Sometimes sorry just isn't enough, that's evidently what Mark Zuckerberg, Facebook CEO is learning the hard way. Zuckerberg issued a full-page newspaper ad in the Wall Street Journal and other papers profusely apologizing for the result of the Cambridge Analytica data breach. Since news of that came out, legislators in the EU, UK and US have been interested in speaking with him in regards to the situation.
Washington Post, New York Times and Wall Street Journal, along with six UK newspapers featured prominent, full-page ads with Zuckerberg's apology on behalf of Facebook along with a promise to do better in the future. After news that 50 million Facebook users' data was leaked via the app yourdigitallife Zuckerberg has been mostly silent up until these ads which represent a formal apology as well as promise towards the future.
<quote>You may have heard about a quiz app built by a university researcher that leaked Facebook data of millions of people in 2014. This was a breach of trust, and I’m sorry we didn’t do more at the time. We’re now taking steps to make sure this doesn’t happen again.</quote>
According to recent polls in the USA and Germany, consumers aren't necessarily sure that sorry is enough. Reuters reports that the level of consumer trust and fears related to privacy concerns and impact on society may outweigh any amount of apologies, no matter how heartfelt (or expensive). Less than half of US citizens polled believe Facebook would be willing to obey US privacy laws, this according to a Reuters/Ipsos poll. A survey published in Germany's Bild am Sonntag reports that some 60% of Germans are concerned about the negative role Facebook could have on the democratic process and society as a whole.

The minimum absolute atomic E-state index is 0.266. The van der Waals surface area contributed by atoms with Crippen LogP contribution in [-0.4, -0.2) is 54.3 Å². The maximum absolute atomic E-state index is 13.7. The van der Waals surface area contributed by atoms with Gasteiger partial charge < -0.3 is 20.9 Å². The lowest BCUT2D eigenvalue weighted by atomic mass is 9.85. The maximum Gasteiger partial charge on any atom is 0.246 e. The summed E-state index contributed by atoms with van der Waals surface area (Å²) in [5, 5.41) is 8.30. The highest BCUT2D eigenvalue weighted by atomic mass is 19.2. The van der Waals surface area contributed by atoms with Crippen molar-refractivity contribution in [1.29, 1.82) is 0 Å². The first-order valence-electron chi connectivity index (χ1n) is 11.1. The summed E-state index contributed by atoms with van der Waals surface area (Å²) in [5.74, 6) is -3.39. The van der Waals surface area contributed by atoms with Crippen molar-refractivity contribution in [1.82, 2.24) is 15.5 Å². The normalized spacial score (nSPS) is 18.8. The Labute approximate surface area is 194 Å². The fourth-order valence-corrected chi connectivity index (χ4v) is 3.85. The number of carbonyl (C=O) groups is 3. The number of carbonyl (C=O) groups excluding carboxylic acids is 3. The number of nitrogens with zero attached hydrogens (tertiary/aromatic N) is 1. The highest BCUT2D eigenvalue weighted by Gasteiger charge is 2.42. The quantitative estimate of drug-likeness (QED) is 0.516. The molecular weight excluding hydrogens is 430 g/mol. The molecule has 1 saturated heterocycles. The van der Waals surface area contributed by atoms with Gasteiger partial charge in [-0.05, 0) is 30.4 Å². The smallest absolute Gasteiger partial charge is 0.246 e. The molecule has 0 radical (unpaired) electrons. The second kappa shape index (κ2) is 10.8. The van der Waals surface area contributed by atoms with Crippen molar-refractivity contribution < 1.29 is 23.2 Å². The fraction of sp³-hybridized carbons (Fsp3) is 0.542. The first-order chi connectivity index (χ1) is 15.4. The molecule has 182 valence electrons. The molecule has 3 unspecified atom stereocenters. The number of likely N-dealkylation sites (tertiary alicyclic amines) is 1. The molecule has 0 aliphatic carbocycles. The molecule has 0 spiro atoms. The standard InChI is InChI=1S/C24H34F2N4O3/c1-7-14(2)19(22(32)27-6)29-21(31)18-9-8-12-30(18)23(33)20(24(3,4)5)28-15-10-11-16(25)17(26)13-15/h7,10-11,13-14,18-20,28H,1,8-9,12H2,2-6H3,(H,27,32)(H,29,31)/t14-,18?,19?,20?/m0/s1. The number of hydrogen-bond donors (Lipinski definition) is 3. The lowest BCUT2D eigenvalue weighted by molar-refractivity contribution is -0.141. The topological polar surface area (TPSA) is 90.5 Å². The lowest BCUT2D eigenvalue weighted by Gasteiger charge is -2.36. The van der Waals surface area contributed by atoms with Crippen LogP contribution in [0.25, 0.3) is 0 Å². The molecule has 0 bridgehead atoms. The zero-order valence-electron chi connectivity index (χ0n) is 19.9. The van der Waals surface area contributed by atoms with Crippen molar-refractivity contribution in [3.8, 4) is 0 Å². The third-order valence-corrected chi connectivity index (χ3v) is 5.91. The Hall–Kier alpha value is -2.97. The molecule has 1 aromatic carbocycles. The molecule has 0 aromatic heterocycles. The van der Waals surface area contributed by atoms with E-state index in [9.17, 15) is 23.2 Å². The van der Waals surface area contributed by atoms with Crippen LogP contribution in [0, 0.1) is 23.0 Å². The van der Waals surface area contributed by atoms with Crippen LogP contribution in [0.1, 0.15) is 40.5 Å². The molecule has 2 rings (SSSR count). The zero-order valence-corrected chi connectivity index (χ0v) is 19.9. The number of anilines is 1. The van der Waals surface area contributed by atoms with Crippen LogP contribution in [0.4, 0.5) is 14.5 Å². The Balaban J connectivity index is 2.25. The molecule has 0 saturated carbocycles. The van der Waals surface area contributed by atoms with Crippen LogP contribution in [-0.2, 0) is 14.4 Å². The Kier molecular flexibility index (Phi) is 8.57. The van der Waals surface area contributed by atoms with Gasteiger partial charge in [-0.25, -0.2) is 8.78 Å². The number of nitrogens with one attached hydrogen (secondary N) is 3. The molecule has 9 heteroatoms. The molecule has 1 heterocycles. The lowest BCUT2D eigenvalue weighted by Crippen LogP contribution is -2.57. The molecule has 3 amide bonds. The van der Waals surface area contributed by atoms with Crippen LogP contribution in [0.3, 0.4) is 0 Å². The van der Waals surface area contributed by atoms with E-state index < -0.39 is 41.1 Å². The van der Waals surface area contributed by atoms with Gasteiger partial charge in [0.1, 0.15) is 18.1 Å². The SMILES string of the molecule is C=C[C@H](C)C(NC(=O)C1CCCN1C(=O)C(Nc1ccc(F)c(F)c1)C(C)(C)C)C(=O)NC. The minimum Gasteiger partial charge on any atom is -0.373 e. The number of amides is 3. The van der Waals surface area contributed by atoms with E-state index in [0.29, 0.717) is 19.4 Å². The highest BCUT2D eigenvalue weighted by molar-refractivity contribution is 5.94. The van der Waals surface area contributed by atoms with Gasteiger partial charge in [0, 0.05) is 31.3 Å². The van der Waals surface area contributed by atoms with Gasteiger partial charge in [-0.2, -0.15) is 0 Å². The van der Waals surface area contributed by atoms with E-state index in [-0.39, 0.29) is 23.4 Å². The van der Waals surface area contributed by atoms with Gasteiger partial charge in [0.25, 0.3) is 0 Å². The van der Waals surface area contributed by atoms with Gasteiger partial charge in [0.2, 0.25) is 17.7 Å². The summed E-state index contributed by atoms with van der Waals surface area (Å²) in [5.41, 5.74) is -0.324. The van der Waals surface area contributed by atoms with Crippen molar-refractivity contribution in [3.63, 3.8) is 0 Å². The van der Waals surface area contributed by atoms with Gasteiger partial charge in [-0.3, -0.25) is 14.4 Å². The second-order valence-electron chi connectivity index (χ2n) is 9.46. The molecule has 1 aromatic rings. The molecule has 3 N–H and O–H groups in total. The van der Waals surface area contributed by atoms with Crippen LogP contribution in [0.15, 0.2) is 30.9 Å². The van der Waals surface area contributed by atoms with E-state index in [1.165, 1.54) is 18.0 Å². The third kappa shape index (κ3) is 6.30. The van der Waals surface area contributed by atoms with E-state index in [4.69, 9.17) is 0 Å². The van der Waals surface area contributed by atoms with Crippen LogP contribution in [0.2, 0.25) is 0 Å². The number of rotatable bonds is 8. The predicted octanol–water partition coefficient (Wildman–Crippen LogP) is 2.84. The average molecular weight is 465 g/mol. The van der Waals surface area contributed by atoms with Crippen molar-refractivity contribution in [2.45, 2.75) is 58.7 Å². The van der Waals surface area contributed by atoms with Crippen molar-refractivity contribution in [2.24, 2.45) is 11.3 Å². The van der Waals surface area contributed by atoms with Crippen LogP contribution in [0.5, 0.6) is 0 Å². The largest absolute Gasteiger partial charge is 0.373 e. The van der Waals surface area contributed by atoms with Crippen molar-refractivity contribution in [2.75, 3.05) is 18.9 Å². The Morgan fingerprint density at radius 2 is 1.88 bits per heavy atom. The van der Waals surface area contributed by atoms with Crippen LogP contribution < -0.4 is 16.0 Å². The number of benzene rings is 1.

Another poll conducted by Axios found Facebook's favorability had dropped, 28 points since October of last year, from a rating of 33 to 5. Dramatic, but not so dramatic as the $10 billion in worth Mark Zuckerberg lost last week, which is still dwarfed by the $60 billion in value Facebook as a whole lost last week. As #deletefacebook trends at the Twitter social media platform (which has not had the best week itself) it appears that sorry may not be enough to change consumers' minds.
Quartz related what Steve Jobs shared with an audience regarding privacy as Zuckerberg sat in the audience waiting his turn to speak:
<blockquote>Privacy means people know what they’re signing up for, in plain English, and repeatedly. I’m an optimist; I believe people are smart, and some people want to share more data than other people do. Ask them. Ask them every time. Make them tell you to stop asking them if they get tired of your asking them. Let them know precisely what you’re going to do with their data.</blockquote>
The full text of the ad is found below. Too little, too late? Only time will tell:
<blockquote class="twitter-tweet" data-lang="en"><p lang="en" dir="ltr">Facebook has full-page ads signed by Mark Zuckerberg in UK newspapers today to apologise for the <a href="https://twitter.com/hashtag/CambridgeAnalytica?src=hash&ref_src=twsrc%5Etfw">#CambridgeAnalytica</a> scandal.<br><br>The phrase “You’ll need more then that my little hombre” comes to mind. <a href="https://t.co/v0zyEuTFh9">pic.twitter.com/v0zyEuTFh9</a></p>— Matt Navarra (@MattNavarra) <a href="https://twitter.com/MattNavarra/status/977879790773592064?ref_src=twsrc%5Etfw">March 25, 2018</a></blockquote>
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We have a responsibility to protect your information. If we can’t, we don’t deserve it.
You may have heard about a quiz app built by a university researcher that leaked Facebook data of millions of people in 2014. This was a breach of trust, and I’m sorry we didn’t do more at the time. We’re now taking steps to make sure this doesn’t happen again.
We’ve already stopped apps like this from getting so much information. Now we’re limiting the data apps get when you sign in using Facebook.
We’re also investigating every single app that had access to large amounts of data before we fixed this. We expect there are others. And when we find them, we will ban them and tell everyone affected.
Finally, we’ll remind you of which apps you’ve given access to your information — so you can shut off the ones you don’t want anymore.
Thank you for believing in this community. I promise to do better for you.